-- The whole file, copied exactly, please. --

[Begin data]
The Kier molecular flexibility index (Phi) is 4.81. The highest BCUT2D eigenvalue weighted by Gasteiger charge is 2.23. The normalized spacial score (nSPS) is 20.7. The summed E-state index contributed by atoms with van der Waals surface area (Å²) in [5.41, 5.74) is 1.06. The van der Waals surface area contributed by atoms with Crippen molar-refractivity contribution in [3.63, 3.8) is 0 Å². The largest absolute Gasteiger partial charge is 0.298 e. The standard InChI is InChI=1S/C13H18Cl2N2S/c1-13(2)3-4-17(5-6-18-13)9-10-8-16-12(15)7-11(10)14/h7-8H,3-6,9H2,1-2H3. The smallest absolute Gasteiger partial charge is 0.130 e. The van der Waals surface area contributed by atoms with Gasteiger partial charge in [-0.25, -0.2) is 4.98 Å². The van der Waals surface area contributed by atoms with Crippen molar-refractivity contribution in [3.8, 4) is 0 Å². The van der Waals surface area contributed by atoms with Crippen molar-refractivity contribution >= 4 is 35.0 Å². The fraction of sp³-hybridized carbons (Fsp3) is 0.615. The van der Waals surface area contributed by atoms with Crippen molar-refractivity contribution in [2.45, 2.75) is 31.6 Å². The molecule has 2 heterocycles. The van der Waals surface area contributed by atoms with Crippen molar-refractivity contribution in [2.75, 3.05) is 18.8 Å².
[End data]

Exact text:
The Kier molecular flexibility index (Phi) is 4.81. The highest BCUT2D eigenvalue weighted by Gasteiger charge is 2.23. The normalized spacial score (nSPS) is 20.7. The summed E-state index contributed by atoms with van der Waals surface area (Å²) in [5.41, 5.74) is 1.06. The van der Waals surface area contributed by atoms with Crippen molar-refractivity contribution in [3.63, 3.8) is 0 Å². The largest absolute Gasteiger partial charge is 0.298 e. The standard InChI is InChI=1S/C13H18Cl2N2S/c1-13(2)3-4-17(5-6-18-13)9-10-8-16-12(15)7-11(10)14/h7-8H,3-6,9H2,1-2H3. The smallest absolute Gasteiger partial charge is 0.130 e. The van der Waals surface area contributed by atoms with Gasteiger partial charge in [-0.25, -0.2) is 4.98 Å². The van der Waals surface area contributed by atoms with Crippen molar-refractivity contribution in [3.8, 4) is 0 Å². The van der Waals surface area contributed by atoms with Crippen molar-refractivity contribution >= 4 is 35.0 Å². The fraction of sp³-hybridized carbons (Fsp3) is 0.615. The van der Waals surface area contributed by atoms with Crippen molar-refractivity contribution in [2.45, 2.75) is 31.6 Å². The molecule has 2 heterocycles. The van der Waals surface area contributed by atoms with Crippen molar-refractivity contribution in [2.75, 3.05) is 18.8 Å².